Thursday, April 11, 2013

Making yogurt

If you'd have asked me a year ago if I'd ever make yogurt you might not have gotten a favorable response.  Not that I didn't like it then, it's just one of the weird things that I had never considered making.

Quart of yogurt at Aldi's is $2.  Tiny cup of it at Kwik Trip is $.79, half gallon of milk is about $1.50.

Of course, you either need some starter or some yogurt to make more yogurt...so I bought the $2 bucket to see if I'd use it all before it rotted.  Turns out that I did.  I used the last of it today to make a quart, I wonder how it'll turn out.




I did make some a week or so ago, it turned out pretty thin.  It had a decent flavor, for plain, but very thin.  After reading some pages on the interwebsnet thingy, I may have found out why...and if this batch turns out thin too, that will support my new found knowledge.

All pages concerning making yogurt are consistent with one thing:  being widely varied regarding the end temp to heat the milk...and I figgered:  the crap is already pasteurized, why do it again?

Here's the answer I got: (from here)

If you are using pasteurized milk, you must first sterilize it. Some people ask why this is necessary if the milk has already been pasteurized. The answer is that pasteurization kills the natural bacteria that are in milk, so as it ages, the milk can collect and nurture bad bacteria. If you simply warm the milk up to 110°, the bad bacteria can flourish and make the milk taste unpleasant or even make it harmful. (This is why pasteurized milk has an expiration date, and is not good to use after a certain time.)

Sterilizing the milk just before culturing it makes sure that the milk is completely clean and will present a welcoming environment where the yogurt culture can thrive and do its work. Additionally, heating the milk denatures (changes the characteristics of) the milk proteins, weakening the cell membranes and allowing the protein molecules to adhere to each other, causing better coagulation in the yogurt.

The first batch I made was from old, expired milk.  It didn't smell sour, but was nearly a week past the date on the bag.  Yes, people not familiar with Kwik Trip/Kwik Star, we buy milk in a half gallon sack.  It is quite a bit cheaper than those plastic jugs....and comes with a free pitcher.   They used to have a little bag corner slicer too, and we have one, but we just use a scissors now.  We fold the corner over and clamp it, even though the pitcher has a clamping slot machined/moulded in it already.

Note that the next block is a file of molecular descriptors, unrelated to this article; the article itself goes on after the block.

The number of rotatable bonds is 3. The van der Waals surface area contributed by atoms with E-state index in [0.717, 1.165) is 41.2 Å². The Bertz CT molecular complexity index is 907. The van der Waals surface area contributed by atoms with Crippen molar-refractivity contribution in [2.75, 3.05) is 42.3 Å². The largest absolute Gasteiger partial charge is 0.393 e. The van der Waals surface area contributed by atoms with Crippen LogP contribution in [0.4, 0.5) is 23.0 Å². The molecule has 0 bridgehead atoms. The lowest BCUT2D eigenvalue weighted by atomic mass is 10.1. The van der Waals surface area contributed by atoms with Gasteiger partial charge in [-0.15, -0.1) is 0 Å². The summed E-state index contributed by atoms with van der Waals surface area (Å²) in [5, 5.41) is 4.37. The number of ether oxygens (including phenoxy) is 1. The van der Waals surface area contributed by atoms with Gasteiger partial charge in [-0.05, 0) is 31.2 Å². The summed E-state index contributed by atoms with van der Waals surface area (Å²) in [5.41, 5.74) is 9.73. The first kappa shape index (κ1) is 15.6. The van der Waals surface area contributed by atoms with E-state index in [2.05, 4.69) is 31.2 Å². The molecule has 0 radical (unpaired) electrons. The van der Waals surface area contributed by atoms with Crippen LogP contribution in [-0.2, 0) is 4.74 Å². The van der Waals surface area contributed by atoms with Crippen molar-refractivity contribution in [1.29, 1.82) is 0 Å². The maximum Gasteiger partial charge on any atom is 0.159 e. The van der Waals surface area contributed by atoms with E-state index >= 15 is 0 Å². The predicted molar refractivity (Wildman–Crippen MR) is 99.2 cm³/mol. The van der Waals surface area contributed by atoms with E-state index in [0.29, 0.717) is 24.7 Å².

You can see that I bought "Fit and Active" yogurt.  This is nonfat stuff and may be another reason mine turns out thin, even though I used whole milk.  More about the picture.  You can see the thermometer next to the crockpot (which we got as a wedding gift, 1994, for those keeping score).  Apparently yogurt yeastie beasties are pretty fussy about temps, they die about 118 and doze off under 90.  They don't completely go to sleep in the cold, which is why older yogurt tastes more tangy or sour than new/fresh yogurt.  

Why does yogurt taste tangy or sour?  I can answer that.  Oh, you want to know why yogurt doesn't make your lactose intolerance reaction react?  Same answer.

The beasties that the yogurt introduces into the milk eat the lactose (sugar) that is in the milk.  Or something like that.  Less sugars means more sour.

I may buy an "heirloom" starter which I can use over and over.  Most websites say that if you continue to just save back some yogurt as a starter after "several" cycles the beasties get tired/nonproductive.  Ungrateful little bastards, is what I say they are.

I poured some milk in a sauce pan, turned on the heat and put the thermometer probe in the pan.  I heated it to 120 or so, since it was before I read that linked page.  I filled the crockpot with hot water, and when the milk was down around 110 I tempered the left over yogurt in the bucket, then poured the milk into the bucket and all over the counter including my wallet, which was lying innocently on the countertop.  A quick rinse, a not so quick swab, and then poke a hole in the lid for the bucket.  Drop it into the hot water and monitor the temp for a while...when it got up to 115, pull it out of the water, when it dropped near 100, turn on the pot.  I let the beasties feast for about 6 hours, during that time I made a batch of bread and lunch.  

I like thicker yogurt, so I put a coffee filter in the colander, propped that on a bucket and dumped in the yogurt.  It's interesting how much whey comes out. Last time, it was white, and I fed it to the dog.  This time it is nearly colourless and I'll save it for making bread.  The dog loved it, btw.  

It's been draining about an hour, there's about an inch of whey in that bottom bucket.  I did stir/scrape the stuff around on the filter, had a taste, it is quite tangy and I think it will thicken nicely once in the fridge.  If it doesn't, I have some xanthan gum that will thicken it.  

One reason the first batch might not have gotten thick is the too much culture for the amount of milk, or not keeping it warm enough during the incubation stage.  I think I'll experiment by putting it in the cabinet above the fridge overnight...it's pretty warm up there.

I am going to call this a success.  Stop by if you want to taste it.
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